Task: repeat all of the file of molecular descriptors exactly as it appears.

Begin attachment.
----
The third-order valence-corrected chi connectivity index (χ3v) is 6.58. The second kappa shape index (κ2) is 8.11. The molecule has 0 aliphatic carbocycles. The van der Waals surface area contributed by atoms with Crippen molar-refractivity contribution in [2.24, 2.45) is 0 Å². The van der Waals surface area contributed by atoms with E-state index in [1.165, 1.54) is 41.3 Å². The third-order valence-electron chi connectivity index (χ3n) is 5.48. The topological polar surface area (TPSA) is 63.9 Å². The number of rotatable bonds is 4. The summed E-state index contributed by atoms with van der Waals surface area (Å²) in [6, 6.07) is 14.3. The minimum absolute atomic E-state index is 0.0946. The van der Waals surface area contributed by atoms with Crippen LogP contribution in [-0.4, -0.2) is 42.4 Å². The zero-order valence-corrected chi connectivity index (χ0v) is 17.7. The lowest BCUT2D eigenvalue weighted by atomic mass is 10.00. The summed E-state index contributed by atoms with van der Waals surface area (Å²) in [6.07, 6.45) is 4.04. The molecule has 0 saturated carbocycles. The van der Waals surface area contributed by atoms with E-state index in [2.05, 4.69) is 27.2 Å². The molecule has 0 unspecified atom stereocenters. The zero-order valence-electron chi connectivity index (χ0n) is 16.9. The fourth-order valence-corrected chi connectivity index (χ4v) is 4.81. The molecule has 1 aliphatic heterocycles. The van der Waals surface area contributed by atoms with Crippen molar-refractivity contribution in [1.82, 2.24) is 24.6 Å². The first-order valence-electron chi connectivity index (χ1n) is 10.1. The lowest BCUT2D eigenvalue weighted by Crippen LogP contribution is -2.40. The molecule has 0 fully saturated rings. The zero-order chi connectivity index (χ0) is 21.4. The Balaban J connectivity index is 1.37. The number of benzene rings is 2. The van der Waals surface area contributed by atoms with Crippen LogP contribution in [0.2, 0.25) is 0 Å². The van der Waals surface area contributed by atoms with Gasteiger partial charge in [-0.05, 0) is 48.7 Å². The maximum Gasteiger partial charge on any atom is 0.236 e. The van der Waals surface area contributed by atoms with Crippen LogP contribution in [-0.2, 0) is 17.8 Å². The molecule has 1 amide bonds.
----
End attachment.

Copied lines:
The third-order valence-corrected chi connectivity index (χ3v) is 6.58. The second kappa shape index (κ2) is 8.11. The molecule has 0 aliphatic carbocycles. The van der Waals surface area contributed by atoms with Crippen molar-refractivity contribution in [2.24, 2.45) is 0 Å². The van der Waals surface area contributed by atoms with E-state index in [1.165, 1.54) is 41.3 Å². The third-order valence-electron chi connectivity index (χ3n) is 5.48. The topological polar surface area (TPSA) is 63.9 Å². The number of rotatable bonds is 4. The summed E-state index contributed by atoms with van der Waals surface area (Å²) in [6, 6.07) is 14.3. The minimum absolute atomic E-state index is 0.0946. The van der Waals surface area contributed by atoms with Crippen LogP contribution in [-0.4, -0.2) is 42.4 Å². The zero-order valence-corrected chi connectivity index (χ0v) is 17.7. The lowest BCUT2D eigenvalue weighted by atomic mass is 10.00. The summed E-state index contributed by atoms with van der Waals surface area (Å²) in [6.07, 6.45) is 4.04. The molecule has 0 saturated carbocycles. The van der Waals surface area contributed by atoms with E-state index in [2.05, 4.69) is 27.2 Å². The molecule has 0 unspecified atom stereocenters. The zero-order valence-electron chi connectivity index (χ0n) is 16.9. The fourth-order valence-corrected chi connectivity index (χ4v) is 4.81. The molecule has 1 aliphatic heterocycles. The van der Waals surface area contributed by atoms with Crippen molar-refractivity contribution in [1.82, 2.24) is 24.6 Å². The first-order valence-electron chi connectivity index (χ1n) is 10.1. The lowest BCUT2D eigenvalue weighted by Crippen LogP contribution is -2.40. The molecule has 0 fully saturated rings. The zero-order chi connectivity index (χ0) is 21.4. The Balaban J connectivity index is 1.37. The number of benzene rings is 2. The van der Waals surface area contributed by atoms with Crippen LogP contribution in [0.2, 0.25) is 0 Å². The van der Waals surface area contributed by atoms with Gasteiger partial charge in [-0.05, 0) is 48.7 Å². The maximum Gasteiger partial charge on any atom is 0.236 e. The van der Waals surface area contributed by atoms with Crippen LogP contribution in [-0.2, 0) is 17.8 Å². The molecule has 1 amide bonds.